The first record of a broadcast from St Andrew’s is Christmas Day 1949 when Archbishop Garbutt and Rev Russell celebrated communion on the radio. Most of the parish took their Christmas Communion at 7.00am that day! In the early 1950’s the Midnight Communion was introduced. At Christmas 1955 it was noted that this service had proved popular and the plans were to continue with it. Another Christmas event mentioned in the Parish Magazines of January 1955 and 1956 was the Christmas “Mime”. This event, held in church involved people whose names crop up regularly over the next 30 or 40 years. Carol Woollcombe was involved in the production, John Graham was assembling staging and Raymond Richardson was congratulated for his musical accompaniment. Royal Air Force Acaster Malbis provided much needed hardware, staging marquees, music and muscle for events like the mime and the village fete, a reminder that the airfield was still operational. The Pantomime in winter 1955 was in St Andrew’s Hall (the Village Hall) to fund the Children’s Party and help with the completion of the playing fields which were due to be in use by the summer.

Early in 1956 The Rev R L H Lloyd started in the parish as vicar, from Coxwold and newly married.

By 1961 the condition of the fabric of the church was giving so much cause for concern that a brochure was published with photographs showing the poor state of the stonework and emphasise the urgency of the situation.

The cost of maintaining St Andrew’s in 1961 was more than £1,100 per annum (over £3 per day) whilst the income was less than £20 per week – half of this coming from collections and freewill offering scheme – the other half from special efforts, e.g. coffee mornings, garden fetes, etc. Christmas Day 1961 with 192 communicants produced a total collection of £19-11-1 whilst the Easter Offering had been £38-10-4 (for the vicar). A glossy brochure which included a message from Archbishop Michael Ramsey was produced to try to double that weekly amount to £40. Excess of expenditure over income in 1960 had been £62!!

The finances of the church, however, were soon quoted as being in “a most satisfactory” condition after the Christian Giving Campaign.

By the end of the Rev Lloyds time in the parish the pattern of Sunday worship still centred on Matins and Evensong. Holy Communion was usually at 8.00am. (6.00 and 7.00am communion services had been common at Festivals!) except once a month and on special occasions when there would be sung Parish Communion at 9.00am. “Children in Church” was a separate service at 10.00am. In his November 1963 parish letter, in the run up to Christmas, the vicar still felt it important to discuss the way the congregation should prepare for their Christmas communion, again reminding us that most people did not attend communion every Sunday (there were about 30 communicants on any “normal” Sunday) and that the major changes in worship pattern were still to reach Bishopthorpe.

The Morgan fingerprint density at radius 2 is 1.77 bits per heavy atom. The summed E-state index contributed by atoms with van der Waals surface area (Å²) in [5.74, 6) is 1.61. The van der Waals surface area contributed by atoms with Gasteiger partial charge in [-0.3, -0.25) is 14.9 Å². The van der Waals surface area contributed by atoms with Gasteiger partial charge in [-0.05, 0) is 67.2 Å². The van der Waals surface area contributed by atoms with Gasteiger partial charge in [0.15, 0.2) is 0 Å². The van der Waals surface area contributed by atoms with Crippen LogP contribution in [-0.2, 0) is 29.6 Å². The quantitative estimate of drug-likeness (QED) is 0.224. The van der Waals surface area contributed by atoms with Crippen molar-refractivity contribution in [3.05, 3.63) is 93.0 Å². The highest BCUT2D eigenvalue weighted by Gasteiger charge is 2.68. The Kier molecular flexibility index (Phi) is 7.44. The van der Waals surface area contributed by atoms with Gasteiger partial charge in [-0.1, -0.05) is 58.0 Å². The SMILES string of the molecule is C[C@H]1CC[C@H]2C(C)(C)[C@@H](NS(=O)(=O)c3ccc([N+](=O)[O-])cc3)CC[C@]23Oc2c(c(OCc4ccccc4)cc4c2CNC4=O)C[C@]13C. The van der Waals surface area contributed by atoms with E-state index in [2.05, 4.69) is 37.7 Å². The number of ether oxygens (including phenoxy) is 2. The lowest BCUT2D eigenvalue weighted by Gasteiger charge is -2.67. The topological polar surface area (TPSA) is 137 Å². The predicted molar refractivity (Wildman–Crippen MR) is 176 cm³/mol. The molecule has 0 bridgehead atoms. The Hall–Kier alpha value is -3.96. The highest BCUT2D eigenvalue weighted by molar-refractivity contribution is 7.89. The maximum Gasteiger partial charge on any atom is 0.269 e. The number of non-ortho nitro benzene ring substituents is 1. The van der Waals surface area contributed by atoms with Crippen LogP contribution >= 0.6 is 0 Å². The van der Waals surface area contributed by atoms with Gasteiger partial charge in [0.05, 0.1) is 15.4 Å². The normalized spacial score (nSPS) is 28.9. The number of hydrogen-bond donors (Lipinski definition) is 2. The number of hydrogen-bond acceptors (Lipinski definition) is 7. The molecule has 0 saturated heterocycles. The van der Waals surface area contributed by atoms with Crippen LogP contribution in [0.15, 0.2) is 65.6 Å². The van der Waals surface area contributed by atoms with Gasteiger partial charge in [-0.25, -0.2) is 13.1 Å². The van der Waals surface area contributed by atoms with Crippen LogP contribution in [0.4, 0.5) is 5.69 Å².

At this time, the link with the Palace was still strong. For example, the tradition was that on the 4th Sunday in Advent the evensong congregation processed across the road, “after the 3rd collect”, to sing carols. A service was broadcast from St Andrew’s on New Year’s Eve 1961, this time a BBC television Watch Night Service with Archbishop Coggan giving his New Year message.

 In January 1964 the first pamphlets of Mr Brayley’s “Annals of Bishopthorpe” were published. These pamphlets, often bound into a booklet, remain the starting point and a very useful source of information and ideas about the history of Bishopthorpe up the mid 1960’s.

In March 1964 Mrs Alice Forth, involved in the Sunday School since 1913, died. Her obituary in the Parish Magazine gives some indication of Sunday School activity in the Parish over the 50 years she was involved. In Rev Pennyman’s time she had worked with the Infants groups and in Canon Perkin’s reign had produced the Sunday School Concerts, becoming “active in the dramatic life of Sunday School”. During the incumbency of Rev Warner when “almost every child in the parish went to Sunday School”, Mrs Forth and 2 assistants took the infants Sunday classes in the day school. During the Second World War Sunday School moved back to the church where infant’s classes were held in the morning and the primary and senior classes in the afternoon. After the war all the classes were amalgamated operating in church on Sunday mornings. At this time there was no separate space for Sunday School as the first church room had yet to be built.